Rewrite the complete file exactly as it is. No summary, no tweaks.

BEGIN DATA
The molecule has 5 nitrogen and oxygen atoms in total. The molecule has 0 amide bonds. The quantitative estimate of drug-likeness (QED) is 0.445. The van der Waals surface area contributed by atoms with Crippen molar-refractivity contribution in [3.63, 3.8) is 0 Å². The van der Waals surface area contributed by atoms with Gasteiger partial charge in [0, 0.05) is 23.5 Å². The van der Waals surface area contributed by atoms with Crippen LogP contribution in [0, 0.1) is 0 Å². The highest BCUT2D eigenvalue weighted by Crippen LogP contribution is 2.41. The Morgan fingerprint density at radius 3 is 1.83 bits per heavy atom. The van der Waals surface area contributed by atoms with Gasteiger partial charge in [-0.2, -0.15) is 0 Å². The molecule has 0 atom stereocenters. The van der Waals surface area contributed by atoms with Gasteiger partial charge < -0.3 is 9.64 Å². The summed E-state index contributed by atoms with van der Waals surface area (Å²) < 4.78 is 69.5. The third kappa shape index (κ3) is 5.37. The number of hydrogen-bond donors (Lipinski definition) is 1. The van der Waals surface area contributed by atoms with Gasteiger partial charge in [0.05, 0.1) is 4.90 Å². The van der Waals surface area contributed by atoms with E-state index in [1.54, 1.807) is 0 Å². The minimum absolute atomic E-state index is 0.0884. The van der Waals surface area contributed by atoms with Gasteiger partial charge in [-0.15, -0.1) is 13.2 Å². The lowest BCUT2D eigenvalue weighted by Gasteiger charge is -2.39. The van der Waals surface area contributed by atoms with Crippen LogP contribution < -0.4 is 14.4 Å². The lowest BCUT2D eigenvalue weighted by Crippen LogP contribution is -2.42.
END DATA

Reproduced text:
The molecule has 5 nitrogen and oxygen atoms in total. The molecule has 0 amide bonds. The quantitative estimate of drug-likeness (QED) is 0.445. The van der Waals surface area contributed by atoms with Crippen molar-refractivity contribution in [3.63, 3.8) is 0 Å². The van der Waals surface area contributed by atoms with Gasteiger partial charge in [0, 0.05) is 23.5 Å². The van der Waals surface area contributed by atoms with Crippen LogP contribution in [0, 0.1) is 0 Å². The highest BCUT2D eigenvalue weighted by Crippen LogP contribution is 2.41. The Morgan fingerprint density at radius 3 is 1.83 bits per heavy atom. The van der Waals surface area contributed by atoms with Gasteiger partial charge in [-0.2, -0.15) is 0 Å². The molecule has 0 atom stereocenters. The van der Waals surface area contributed by atoms with Gasteiger partial charge < -0.3 is 9.64 Å². The summed E-state index contributed by atoms with van der Waals surface area (Å²) < 4.78 is 69.5. The third kappa shape index (κ3) is 5.37. The number of hydrogen-bond donors (Lipinski definition) is 1. The van der Waals surface area contributed by atoms with Gasteiger partial charge in [0.05, 0.1) is 4.90 Å². The van der Waals surface area contributed by atoms with E-state index in [1.54, 1.807) is 0 Å². The minimum absolute atomic E-state index is 0.0884. The van der Waals surface area contributed by atoms with Gasteiger partial charge in [-0.15, -0.1) is 13.2 Å². The lowest BCUT2D eigenvalue weighted by Gasteiger charge is -2.39. The van der Waals surface area contributed by atoms with Crippen LogP contribution < -0.4 is 14.4 Å². The lowest BCUT2D eigenvalue weighted by Crippen LogP contribution is -2.42.